Back in September, Sophie suddenly and severely developed some neurological issues. They got so severe (at over 300 occurrences an hour) that our pediatrician sent us to the children’s hospital emergency room to rule out seizures. After several hours in the E.R. (Side note: Best E.R experience ever. Every single member of the staff was kind, patient, and sweet. The waiting rooms had toys and Disney Junior on tv, and there were tiny toilets in the bathrooms), we ruled out seizures but the doctors were pursuing some other leads, some of which were very scary and serious.
We were so grateful to leave that day having ruled out tumors, but we’d have to wait ages for a few more tests to come back. We had to put her on a very intense medication to control the involuntary movements and it was awful. She was exhausted and even when we decreased the dose, she really wasn’t herself for the next few months.
Then, like a Christmas miracle, a few days before Christmas, everything disappeared overnight. Gone. Completely.
And so it stayed for the next many months.
She was off her medication by January and back to herself shortly after. We thought maybe we were in the clear, but on Easter she caught a cold and on Mother’s Day, shortly after breakfast, everything was back.
And so it’s stayed for the next many months.
As we sat in the pediatric neurologist’s office again yesterday, he watched Sophie and played with her. He listened to me explain everything and asked me questions. But there came a point where the room grew silent, and he sat in his chair facing Sophie, just watching her, then staring at his shoes. Finally, after a big breath, he looked up at me and said “Mama, there’s nothing else to do. We can re-run every test, but even if something came up positive, there is nothing to be done. We can put her back on the medication, but I wouldn’t advise it, and I don’t think you want to do that to her either. You are doing what can be done. There is nothing more to do.”
My eyes met his and I knew he was right. We’ve seen many, many specialists over the last few months, and no one can sort out what’s going on. She tests negative for essentially everything, so these neurological issues are inexplicable and nearly every one of the issues of this type is incurable and untreatable anyway.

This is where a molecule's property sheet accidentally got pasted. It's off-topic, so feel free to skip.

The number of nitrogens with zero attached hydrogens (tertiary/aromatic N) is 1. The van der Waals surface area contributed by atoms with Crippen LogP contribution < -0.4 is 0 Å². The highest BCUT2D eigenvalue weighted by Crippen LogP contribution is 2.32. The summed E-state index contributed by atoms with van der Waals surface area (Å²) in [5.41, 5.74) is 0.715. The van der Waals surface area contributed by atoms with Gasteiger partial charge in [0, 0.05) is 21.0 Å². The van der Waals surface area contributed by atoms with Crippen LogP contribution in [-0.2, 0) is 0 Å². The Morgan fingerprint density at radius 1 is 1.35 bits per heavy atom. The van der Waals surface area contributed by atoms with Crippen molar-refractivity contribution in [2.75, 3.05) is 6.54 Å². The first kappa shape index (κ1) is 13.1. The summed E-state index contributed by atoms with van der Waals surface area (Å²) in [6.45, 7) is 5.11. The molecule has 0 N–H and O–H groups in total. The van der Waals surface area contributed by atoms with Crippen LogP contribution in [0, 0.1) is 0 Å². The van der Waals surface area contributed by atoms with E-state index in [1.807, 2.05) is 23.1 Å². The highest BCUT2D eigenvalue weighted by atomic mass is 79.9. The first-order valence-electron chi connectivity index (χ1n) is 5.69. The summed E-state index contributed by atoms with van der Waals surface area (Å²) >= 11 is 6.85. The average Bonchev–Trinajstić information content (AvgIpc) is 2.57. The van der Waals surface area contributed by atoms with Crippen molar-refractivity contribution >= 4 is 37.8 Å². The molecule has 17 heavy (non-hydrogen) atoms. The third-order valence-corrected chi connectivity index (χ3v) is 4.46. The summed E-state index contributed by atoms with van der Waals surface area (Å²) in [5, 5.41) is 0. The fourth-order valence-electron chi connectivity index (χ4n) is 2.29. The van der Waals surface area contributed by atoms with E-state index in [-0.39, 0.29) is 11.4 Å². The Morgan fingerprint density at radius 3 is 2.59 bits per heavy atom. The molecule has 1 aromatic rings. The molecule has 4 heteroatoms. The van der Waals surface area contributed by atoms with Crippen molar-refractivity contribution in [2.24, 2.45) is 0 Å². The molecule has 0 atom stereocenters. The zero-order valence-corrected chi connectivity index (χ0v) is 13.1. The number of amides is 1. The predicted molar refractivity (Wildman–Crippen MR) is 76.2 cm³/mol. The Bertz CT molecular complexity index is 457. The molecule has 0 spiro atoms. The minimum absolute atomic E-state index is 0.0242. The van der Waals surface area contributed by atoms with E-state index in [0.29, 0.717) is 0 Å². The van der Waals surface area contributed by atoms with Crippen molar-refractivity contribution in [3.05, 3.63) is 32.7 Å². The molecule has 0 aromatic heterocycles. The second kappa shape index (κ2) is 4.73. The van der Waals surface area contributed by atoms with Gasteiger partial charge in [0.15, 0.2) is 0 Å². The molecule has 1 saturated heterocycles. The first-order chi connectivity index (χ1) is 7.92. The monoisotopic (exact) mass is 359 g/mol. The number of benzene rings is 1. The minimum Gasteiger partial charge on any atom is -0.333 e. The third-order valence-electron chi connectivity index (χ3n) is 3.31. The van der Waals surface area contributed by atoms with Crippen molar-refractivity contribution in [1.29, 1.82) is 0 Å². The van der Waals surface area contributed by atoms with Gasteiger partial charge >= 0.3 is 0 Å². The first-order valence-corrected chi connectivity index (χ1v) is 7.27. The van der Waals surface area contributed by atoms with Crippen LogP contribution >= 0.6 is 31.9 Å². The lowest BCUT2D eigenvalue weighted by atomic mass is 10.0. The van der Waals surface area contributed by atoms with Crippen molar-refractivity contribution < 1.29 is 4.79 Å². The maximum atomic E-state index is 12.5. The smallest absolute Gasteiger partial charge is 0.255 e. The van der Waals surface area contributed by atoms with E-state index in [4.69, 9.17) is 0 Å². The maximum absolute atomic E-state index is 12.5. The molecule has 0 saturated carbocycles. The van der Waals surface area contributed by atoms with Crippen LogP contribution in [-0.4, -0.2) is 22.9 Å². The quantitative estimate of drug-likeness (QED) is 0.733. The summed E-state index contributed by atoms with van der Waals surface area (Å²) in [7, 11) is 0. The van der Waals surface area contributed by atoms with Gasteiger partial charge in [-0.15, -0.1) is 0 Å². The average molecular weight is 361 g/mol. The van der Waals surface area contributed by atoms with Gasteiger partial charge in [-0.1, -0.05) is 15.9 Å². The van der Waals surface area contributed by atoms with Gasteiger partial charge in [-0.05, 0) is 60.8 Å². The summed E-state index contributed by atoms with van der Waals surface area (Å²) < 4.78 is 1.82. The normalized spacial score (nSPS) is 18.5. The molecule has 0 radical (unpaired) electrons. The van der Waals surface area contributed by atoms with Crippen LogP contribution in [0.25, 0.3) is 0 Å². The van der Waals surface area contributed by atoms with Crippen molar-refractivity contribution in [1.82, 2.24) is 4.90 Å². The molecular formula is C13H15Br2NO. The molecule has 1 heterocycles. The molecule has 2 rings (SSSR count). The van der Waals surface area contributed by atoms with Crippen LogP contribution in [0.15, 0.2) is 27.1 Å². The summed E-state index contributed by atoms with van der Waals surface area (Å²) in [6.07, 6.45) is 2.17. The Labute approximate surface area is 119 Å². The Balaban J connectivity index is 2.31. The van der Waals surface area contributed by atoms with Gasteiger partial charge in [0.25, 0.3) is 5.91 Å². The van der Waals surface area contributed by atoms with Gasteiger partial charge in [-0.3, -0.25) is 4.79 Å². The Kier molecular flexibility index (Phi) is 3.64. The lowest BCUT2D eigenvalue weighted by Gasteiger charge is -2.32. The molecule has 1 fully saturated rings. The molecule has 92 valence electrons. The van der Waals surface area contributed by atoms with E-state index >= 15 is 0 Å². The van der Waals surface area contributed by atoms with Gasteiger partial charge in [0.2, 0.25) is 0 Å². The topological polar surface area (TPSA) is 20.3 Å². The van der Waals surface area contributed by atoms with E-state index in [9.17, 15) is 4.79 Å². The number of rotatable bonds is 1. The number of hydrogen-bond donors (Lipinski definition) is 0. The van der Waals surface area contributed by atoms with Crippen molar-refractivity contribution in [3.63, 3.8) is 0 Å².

We left his office and the drive home was a difficult one for me. I sent a sort of numb text to Michael with the “there’s nothing more we can do” news and spent the next few minutes letting that really settle over me.
How can everything we’re doing still not be enough to make a difference? With autism, with these neurological issues, with the OCD and the feeding issues and the sleep disorders. Why must this tiny beautiful soul be stuck in such a difficult body?
The thousands of hours we’ve spent doing therapy and the thousands more we’ve spent doing our best to sort through difficult days and nights sometimes just feel like so, so, so much to handle.
There are times when the fact that we can’t go to the park, or pool, or a friend’s house, or to dinner, or shopping, or even to church in a typical way feels like so much to face, let alone anything big like a holiday celebration, or a family get-together, or a vacation. The daily struggle to eat, sleep, dress, and bathe Sophie is such a battle. The fact that I literally don’t know if I will ever sleep through the night again in my life sometimes feels heavy to bear.
And, on that drive home from the pediatric neurologist with Disney songs (but only the safe 3) on repeat in the backseat, it felt hard. I felt defeated and beaten, and like no matter how many hours of research I do, or dollars we spend, or therapy we diligently practice, or methods we try would make a difference. I’ve never expected to “cure” autism. My goal on this road is to help Sophie be as free and in control of her own body as she’s capable. I want to provide her with the opportunities she needs to live, learn, and love the way she can. To speak, to play, and move the best she can.
We climbed out of the car and I started making dinner while Sophie and Milo played in the living room. In the safety of the kitchen, I put my sweet potatoes into the oven, sat down on the kitchen floor, and just let all the sobs out that I didn’t realize I’d been holding in for so long. A mess of swollen eyes and blotchy skin, I was just starting to pull myself back together when Milo toddled into the kitchen. Confused (I think this is the first time he’s seen me cry since he was a newborn), he asked “Mama? What are you doing? What’s wrong?”
Lost for words, I responded simply, “my heart feels sad. I’m crying a little.”
Without a word, he climbed into my lap, wrapped his chubby arms around me and buried his head into my neck. He squeezed me tight and said, “Mama. I love you so, so, so much.”
Of course, this made me start crying all over again, but I squeezed him back and thanked him. He held on for a few more seconds, kissed me a few times to be sure I was all right and ran back to play, but it was just what I needed.
You know what? This? All of this? It’s a lot. It’s not the hardest lot in life (heaven knows there are SO many who have it so much harder and more difficult than I do), but it’s okay that it feels like a lot sometimes. It is for me.
As we have every step of the way, we will keep putting one foot in front of the other. What we have to give Sophie may not ever be enough to change things for her as much as we’d like to. But it’s enough. We’re doing small things with great love.
It’s all we have to give.
Which is so, so, so much.